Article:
Mensoian: Looking Beyond 2015 (Part II)
Special for the Armenian Weekly
“Part I: Looking Beyond 2015” was an overview of the several changes that must be addressed during the post-Centennial period. The most critical issue was the reformation of Armenia’s dysfunctional market place. It is counter-productive to be concerned with the issues affecting Armenia’s future viability to the exclusion of reforming a system that continually fails to meet the socio-economic needs of its citizens. Although genocide recognition will remain an important issue, the likelihood for a favorable resolution in the near future faces many obstacles that presently seem difficult to overcome.
With respect to the ongoing reconciliation between Kurdish leaders and Armenians inside and outside Turkey, the question is how dependable will their proffered friendship be in the long term? Acknowledging the genocide and their rehabilitation of St. Giragos Armenian Church in Diyarbakir is a modest price to pay to expiate the sins of their forebears who participated in that horrific enterprise of murder and pillage that was the Armenian Genocide. True there were the good Kurds, just as there were the good Turks. However, their collective evil far outweighed the collective good that existed. How will our Kurdish friends respond to the demands for reparations, or does that burden only fall on ethnic Turks? Or is it expected that Ankara will bear the cost of compensation with respect to any and all losses their citizens may have. The sincerity of the Kurdish leaders in this incipient rapprochement may be gauged by their willingness to help identify and facilitate those Islamized Armenians who may want to connect with their past or who may want to receive a Christian Armenian baptism. The election of three Armenians—one on the pro-Kurdish Peoples’ Democratic Party (HDP) ticket—to the Turkish Parliament cannot be disparaged. It is a positive sign. However, their lives as parliamentary members can’t be viewed as being any safer than were the lives of Hrant Dink or Sevag Balikci who were murdered in cold-blood.
Kurdish gains during the last election where the party received more than 10 percent of the votes cast is a major distraction for President Erdogan. Kurdish political gains coupled with their ability to carry on military operations suggests the reason for Turkey aiding the United States in the air war against ISIS. Taking advantage of the situation, Turkish aircraft also bombed PKK positions in northern Iraq and southeastern Turkey. It was a two-for-one proposition. We may well see in the coming months Turkish efforts to neutralize the recent rise of Kurdish influence if it interferes with Erdogan’s domestic agenda or his more ambitious plans for a resurgent Turkey in the international arena. The evolving relations between Kurdish leaders and Ankara will have a significant influence on the incipient rapprochement with Armenians inside and outside of Turkey.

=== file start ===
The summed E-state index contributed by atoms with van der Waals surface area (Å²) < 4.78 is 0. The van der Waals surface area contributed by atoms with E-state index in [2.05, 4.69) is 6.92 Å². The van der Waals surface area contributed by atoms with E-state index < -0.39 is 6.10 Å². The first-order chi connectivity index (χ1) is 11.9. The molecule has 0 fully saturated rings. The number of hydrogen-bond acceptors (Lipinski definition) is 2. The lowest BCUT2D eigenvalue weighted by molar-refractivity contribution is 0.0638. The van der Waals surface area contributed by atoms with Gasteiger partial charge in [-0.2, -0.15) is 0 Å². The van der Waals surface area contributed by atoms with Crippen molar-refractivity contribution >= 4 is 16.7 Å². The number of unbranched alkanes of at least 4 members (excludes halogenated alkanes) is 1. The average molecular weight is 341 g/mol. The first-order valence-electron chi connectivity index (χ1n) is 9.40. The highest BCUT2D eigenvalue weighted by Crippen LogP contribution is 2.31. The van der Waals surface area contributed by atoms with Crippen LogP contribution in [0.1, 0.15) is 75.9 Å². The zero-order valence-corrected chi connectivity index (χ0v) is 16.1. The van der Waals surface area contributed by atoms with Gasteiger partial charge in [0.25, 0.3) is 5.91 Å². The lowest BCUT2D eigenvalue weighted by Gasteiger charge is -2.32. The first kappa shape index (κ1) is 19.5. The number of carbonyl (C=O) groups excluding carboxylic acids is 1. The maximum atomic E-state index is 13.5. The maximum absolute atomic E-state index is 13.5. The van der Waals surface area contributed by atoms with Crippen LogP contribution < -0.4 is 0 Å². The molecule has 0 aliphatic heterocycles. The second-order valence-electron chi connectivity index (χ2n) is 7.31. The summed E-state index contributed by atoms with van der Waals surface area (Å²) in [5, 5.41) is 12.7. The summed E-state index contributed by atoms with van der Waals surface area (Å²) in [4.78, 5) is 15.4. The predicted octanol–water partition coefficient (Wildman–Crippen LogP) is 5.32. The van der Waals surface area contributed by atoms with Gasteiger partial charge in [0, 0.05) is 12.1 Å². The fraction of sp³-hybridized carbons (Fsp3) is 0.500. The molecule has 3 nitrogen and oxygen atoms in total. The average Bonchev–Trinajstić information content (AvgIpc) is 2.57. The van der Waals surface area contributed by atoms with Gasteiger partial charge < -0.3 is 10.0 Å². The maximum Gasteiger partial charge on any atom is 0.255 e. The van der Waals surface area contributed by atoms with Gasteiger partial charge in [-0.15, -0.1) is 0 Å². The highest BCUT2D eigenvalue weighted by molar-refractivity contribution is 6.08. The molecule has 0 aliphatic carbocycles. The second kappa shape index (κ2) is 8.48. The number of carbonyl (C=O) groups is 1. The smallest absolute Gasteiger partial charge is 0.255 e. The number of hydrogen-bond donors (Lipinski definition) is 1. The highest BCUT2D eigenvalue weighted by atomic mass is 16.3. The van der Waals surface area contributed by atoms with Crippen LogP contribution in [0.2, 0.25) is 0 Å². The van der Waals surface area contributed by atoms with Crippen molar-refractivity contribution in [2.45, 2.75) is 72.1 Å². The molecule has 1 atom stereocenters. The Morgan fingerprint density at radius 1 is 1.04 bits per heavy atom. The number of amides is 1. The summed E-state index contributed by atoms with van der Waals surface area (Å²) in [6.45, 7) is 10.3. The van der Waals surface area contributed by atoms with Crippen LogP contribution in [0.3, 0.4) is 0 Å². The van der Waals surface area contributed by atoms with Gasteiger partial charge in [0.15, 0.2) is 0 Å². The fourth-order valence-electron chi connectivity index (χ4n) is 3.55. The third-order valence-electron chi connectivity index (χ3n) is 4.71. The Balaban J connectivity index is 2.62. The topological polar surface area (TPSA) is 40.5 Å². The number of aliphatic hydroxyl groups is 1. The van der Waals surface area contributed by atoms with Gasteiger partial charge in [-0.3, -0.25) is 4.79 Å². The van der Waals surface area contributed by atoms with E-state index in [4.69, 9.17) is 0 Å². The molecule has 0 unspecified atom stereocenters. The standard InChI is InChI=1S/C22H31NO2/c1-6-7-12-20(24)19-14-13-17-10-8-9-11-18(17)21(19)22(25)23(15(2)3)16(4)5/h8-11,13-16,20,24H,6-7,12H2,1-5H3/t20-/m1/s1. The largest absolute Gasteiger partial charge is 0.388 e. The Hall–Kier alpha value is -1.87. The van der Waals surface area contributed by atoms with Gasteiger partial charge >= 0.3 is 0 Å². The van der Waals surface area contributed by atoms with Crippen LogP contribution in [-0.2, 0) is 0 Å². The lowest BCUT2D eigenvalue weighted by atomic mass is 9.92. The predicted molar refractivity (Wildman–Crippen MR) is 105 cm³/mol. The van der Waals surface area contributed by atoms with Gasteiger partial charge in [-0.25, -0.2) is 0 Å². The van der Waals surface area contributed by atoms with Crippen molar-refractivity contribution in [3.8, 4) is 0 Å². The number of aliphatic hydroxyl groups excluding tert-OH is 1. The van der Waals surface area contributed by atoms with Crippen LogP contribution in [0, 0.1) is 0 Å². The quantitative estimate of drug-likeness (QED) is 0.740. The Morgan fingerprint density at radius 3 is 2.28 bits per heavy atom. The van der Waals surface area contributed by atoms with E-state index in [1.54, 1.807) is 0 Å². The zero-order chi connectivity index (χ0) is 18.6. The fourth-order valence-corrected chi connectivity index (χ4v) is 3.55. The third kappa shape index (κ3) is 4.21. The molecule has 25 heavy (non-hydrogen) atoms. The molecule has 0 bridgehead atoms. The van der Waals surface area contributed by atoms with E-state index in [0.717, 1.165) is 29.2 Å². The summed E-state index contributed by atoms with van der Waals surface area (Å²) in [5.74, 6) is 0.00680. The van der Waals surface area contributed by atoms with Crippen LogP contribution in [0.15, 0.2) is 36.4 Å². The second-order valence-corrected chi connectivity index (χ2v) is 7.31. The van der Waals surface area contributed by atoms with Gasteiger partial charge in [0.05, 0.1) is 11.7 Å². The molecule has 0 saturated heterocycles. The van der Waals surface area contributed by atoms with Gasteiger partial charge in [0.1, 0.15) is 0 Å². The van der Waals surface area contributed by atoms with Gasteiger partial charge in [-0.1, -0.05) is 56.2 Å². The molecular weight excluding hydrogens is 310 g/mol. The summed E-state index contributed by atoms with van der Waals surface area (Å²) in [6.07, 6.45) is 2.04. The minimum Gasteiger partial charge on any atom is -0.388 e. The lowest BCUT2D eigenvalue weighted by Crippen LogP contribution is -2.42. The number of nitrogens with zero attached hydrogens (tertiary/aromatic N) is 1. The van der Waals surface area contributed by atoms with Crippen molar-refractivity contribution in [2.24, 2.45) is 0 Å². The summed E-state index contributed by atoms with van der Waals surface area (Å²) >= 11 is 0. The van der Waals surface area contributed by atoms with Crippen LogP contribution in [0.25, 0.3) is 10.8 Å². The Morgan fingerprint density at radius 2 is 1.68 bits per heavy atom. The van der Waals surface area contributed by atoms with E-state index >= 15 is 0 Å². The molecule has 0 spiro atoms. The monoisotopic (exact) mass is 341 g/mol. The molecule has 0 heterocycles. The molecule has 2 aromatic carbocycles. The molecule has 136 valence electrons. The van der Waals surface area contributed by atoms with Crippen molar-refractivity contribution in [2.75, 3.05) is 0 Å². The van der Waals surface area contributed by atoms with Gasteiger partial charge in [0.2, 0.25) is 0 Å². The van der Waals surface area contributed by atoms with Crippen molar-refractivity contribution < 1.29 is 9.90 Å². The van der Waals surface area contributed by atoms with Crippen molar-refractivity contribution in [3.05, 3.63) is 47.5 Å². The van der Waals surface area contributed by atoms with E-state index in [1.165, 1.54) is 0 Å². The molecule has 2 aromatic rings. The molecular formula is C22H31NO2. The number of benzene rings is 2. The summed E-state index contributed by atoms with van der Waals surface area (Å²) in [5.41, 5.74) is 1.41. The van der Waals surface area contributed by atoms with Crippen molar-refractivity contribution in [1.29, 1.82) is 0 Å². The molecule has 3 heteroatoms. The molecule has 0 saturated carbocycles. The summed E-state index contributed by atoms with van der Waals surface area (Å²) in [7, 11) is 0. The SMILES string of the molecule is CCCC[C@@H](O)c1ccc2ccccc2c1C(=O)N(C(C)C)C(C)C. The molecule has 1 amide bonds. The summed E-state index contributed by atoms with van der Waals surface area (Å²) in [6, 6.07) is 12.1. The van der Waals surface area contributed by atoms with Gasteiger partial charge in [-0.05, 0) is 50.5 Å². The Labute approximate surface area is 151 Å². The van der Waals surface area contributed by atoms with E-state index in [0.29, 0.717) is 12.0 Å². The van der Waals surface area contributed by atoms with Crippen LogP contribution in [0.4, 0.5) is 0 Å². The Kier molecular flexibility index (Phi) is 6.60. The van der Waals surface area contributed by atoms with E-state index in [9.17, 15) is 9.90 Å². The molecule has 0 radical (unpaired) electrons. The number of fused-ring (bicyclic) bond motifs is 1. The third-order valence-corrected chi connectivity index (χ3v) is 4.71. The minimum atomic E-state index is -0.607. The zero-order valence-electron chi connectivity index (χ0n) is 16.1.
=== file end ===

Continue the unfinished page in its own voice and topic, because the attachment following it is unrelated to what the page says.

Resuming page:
Although genocide recognition will remain an important issue, the likelihood for a favorable resolution in the near future faces many obstacles that presently seem difficult to overcome.
Artsakh represents our first political victory since the genocide. However, its independence has yet to be achieved. The expressions of friendship by the Western democracies (the European Union and the United States) for Armenia and Artsakh ring hollow when we consider their willingness to continually overlook Azerbaijan’s blatant violations along the Line of Contact and President Aliyev’s constant threats to use military force against the Artsakh Armenians. In any number of articles I have called attention to the fact that the principles that the European Union and the United States have supported that set the parameters for the negotiations do not allow for Artsakh to retain control of the occupied lands (our liberated territories), nor does it provide for Artsakh’s ultimate independence. One has to question what a peaceful solution of the conflict means. Unless there is a seismic shift in attitude by the United States and the European Union a “peaceful solution” means that our brothers and sisters can expect to remain in Nagorno-Karabagh (Artsakh) with limited local autonomy under Azeri jurisdiction. Shorn of its liberated territories, which are vital to its economic survival and defense (as well as Armenia’s), it would take no more than 20 or so years for the Azeris to depopulate Karabagh of Armenians just as they did in northern Shahumian and Nakhichevan. Yet, this September President Sarkisian is required to go through the charade of meeting with his Azeri counterpart in New York to seek a peaceful solution to the Artsakh issue. Obviously our president cannot refuse, but as long as he can depend on President Aliyev’s intransigence the de facto independence of Artsakh will continue. Given that outcome, the negotiations must be considered a success of sorts.